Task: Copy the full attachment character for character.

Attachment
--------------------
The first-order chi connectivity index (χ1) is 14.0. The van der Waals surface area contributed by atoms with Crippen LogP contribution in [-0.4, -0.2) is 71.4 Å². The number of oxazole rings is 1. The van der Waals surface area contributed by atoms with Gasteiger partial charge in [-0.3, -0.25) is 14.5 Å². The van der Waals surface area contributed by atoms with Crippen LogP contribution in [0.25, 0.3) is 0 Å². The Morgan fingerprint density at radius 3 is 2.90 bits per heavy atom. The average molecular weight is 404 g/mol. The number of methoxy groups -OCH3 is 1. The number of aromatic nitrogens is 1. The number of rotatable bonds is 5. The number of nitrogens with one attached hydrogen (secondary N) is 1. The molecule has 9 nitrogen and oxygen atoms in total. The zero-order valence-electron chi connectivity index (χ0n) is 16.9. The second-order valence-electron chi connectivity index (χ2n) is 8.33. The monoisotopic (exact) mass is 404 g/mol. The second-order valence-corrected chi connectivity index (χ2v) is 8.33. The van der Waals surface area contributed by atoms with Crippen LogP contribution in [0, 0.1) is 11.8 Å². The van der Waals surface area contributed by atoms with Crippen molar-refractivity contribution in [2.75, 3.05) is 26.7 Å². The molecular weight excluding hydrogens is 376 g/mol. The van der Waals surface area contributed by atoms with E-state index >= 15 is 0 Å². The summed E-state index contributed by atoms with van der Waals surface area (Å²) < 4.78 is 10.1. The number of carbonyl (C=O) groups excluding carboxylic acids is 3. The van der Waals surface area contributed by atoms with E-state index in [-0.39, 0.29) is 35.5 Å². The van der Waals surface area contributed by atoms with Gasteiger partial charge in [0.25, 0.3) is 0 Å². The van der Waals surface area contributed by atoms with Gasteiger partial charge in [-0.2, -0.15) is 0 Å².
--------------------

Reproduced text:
The first-order chi connectivity index (χ1) is 14.0. The van der Waals surface area contributed by atoms with Crippen LogP contribution in [-0.4, -0.2) is 71.4 Å². The number of oxazole rings is 1. The van der Waals surface area contributed by atoms with Gasteiger partial charge in [-0.3, -0.25) is 14.5 Å². The van der Waals surface area contributed by atoms with Crippen LogP contribution in [0.25, 0.3) is 0 Å². The Morgan fingerprint density at radius 3 is 2.90 bits per heavy atom. The average molecular weight is 404 g/mol. The number of methoxy groups -OCH3 is 1. The number of aromatic nitrogens is 1. The number of rotatable bonds is 5. The number of nitrogens with one attached hydrogen (secondary N) is 1. The molecule has 9 nitrogen and oxygen atoms in total. The zero-order valence-electron chi connectivity index (χ0n) is 16.9. The second-order valence-electron chi connectivity index (χ2n) is 8.33. The monoisotopic (exact) mass is 404 g/mol. The second-order valence-corrected chi connectivity index (χ2v) is 8.33. The van der Waals surface area contributed by atoms with Crippen LogP contribution in [0, 0.1) is 11.8 Å². The van der Waals surface area contributed by atoms with Crippen molar-refractivity contribution in [2.75, 3.05) is 26.7 Å². The molecular weight excluding hydrogens is 376 g/mol. The van der Waals surface area contributed by atoms with E-state index >= 15 is 0 Å². The summed E-state index contributed by atoms with van der Waals surface area (Å²) < 4.78 is 10.1. The number of carbonyl (C=O) groups excluding carboxylic acids is 3. The van der Waals surface area contributed by atoms with E-state index in [-0.39, 0.29) is 35.5 Å². The van der Waals surface area contributed by atoms with Gasteiger partial charge in [0.25, 0.3) is 0 Å². The van der Waals surface area contributed by atoms with Gasteiger partial charge in [-0.2, -0.15) is 0 Å².